Remember when we had to work in offices?
“We can’t let our employees work from home, or they won’t work hard.” Managers tell me this often, at which point I tell them to fire those employees immediately. If the only thing that is preventing someone from devolving into a Netflix binge-watching slacker is the physical geography of your office, you’ve hired the wrong person.
In 20 years, we’ll laugh at the idea that work could only be accomplished in a cubicle after a soul-crushing commute and aggressively terrible break-room coffee. (Software developers realized the folly of this in 2002, but we refused to listen.) The office will never completely die, and face-to-face interaction will forever offer things virtuality cannot, but the office will transform into an occasional reconnection point, not a five-days-a-week destination.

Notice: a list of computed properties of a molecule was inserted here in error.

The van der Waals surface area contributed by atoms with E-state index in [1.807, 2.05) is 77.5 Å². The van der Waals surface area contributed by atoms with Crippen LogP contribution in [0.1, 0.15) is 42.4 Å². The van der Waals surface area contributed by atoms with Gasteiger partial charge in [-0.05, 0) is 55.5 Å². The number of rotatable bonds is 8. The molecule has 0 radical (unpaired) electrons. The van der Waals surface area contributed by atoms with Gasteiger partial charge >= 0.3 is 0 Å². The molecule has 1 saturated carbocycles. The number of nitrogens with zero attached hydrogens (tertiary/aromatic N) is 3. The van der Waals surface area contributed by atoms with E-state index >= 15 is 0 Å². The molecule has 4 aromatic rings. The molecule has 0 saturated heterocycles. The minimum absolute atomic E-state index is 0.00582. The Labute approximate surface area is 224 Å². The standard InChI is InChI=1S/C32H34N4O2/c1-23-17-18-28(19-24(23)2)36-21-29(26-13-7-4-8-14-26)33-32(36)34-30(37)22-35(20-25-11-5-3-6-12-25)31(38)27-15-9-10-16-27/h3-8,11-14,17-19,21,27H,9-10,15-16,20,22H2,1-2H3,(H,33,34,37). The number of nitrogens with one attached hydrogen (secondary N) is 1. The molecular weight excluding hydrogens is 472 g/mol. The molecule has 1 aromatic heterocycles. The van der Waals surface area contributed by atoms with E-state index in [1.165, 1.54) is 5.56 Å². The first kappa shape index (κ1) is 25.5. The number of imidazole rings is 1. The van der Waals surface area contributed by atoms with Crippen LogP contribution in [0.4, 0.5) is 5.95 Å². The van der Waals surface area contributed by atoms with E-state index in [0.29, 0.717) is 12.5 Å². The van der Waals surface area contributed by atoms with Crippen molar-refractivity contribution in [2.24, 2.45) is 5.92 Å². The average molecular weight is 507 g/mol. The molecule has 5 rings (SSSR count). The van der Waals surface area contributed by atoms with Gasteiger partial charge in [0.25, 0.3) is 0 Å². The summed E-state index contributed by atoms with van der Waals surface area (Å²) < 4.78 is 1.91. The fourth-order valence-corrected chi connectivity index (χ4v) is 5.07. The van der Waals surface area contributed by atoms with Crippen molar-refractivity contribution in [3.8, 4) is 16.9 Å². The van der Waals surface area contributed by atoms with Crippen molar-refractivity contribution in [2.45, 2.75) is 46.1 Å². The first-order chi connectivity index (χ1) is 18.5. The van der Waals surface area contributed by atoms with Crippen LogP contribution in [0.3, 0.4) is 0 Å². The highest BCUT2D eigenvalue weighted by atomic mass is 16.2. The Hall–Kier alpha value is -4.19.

Instead of saying, “I’ve got to go to work,” we’ll say, “I’ve got to work,” and then we will—wherever it is that we find ourselves.
Acuff is a career expert and the author of Do Over